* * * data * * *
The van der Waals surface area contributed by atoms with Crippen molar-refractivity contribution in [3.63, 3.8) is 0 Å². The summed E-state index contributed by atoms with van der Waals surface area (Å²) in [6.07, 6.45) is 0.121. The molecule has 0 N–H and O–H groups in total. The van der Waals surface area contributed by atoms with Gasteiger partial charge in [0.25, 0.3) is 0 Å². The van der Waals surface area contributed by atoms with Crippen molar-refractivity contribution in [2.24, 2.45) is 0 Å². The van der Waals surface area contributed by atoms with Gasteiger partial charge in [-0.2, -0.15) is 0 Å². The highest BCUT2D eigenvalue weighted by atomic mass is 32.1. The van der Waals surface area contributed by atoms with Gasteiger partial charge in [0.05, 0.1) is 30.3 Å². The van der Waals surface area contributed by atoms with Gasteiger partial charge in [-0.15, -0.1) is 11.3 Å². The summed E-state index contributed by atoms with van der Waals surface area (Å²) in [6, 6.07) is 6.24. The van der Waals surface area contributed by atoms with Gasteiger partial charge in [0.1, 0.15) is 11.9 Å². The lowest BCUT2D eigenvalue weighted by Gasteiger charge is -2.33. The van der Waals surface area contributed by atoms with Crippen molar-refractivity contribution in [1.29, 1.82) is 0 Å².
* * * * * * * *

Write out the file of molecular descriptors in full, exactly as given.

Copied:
The van der Waals surface area contributed by atoms with Crippen molar-refractivity contribution in [3.63, 3.8) is 0 Å². The summed E-state index contributed by atoms with van der Waals surface area (Å²) in [6.07, 6.45) is 0.121. The molecule has 0 N–H and O–H groups in total. The van der Waals surface area contributed by atoms with Gasteiger partial charge in [0.25, 0.3) is 0 Å². The van der Waals surface area contributed by atoms with Crippen molar-refractivity contribution in [2.24, 2.45) is 0 Å². The van der Waals surface area contributed by atoms with Gasteiger partial charge in [-0.2, -0.15) is 0 Å². The highest BCUT2D eigenvalue weighted by atomic mass is 32.1. The van der Waals surface area contributed by atoms with Gasteiger partial charge in [0.05, 0.1) is 30.3 Å². The van der Waals surface area contributed by atoms with Gasteiger partial charge in [-0.15, -0.1) is 11.3 Å². The summed E-state index contributed by atoms with van der Waals surface area (Å²) in [6, 6.07) is 6.24. The van der Waals surface area contributed by atoms with Gasteiger partial charge in [0.1, 0.15) is 11.9 Å². The lowest BCUT2D eigenvalue weighted by Gasteiger charge is -2.33. The van der Waals surface area contributed by atoms with Crippen molar-refractivity contribution in [1.29, 1.82) is 0 Å².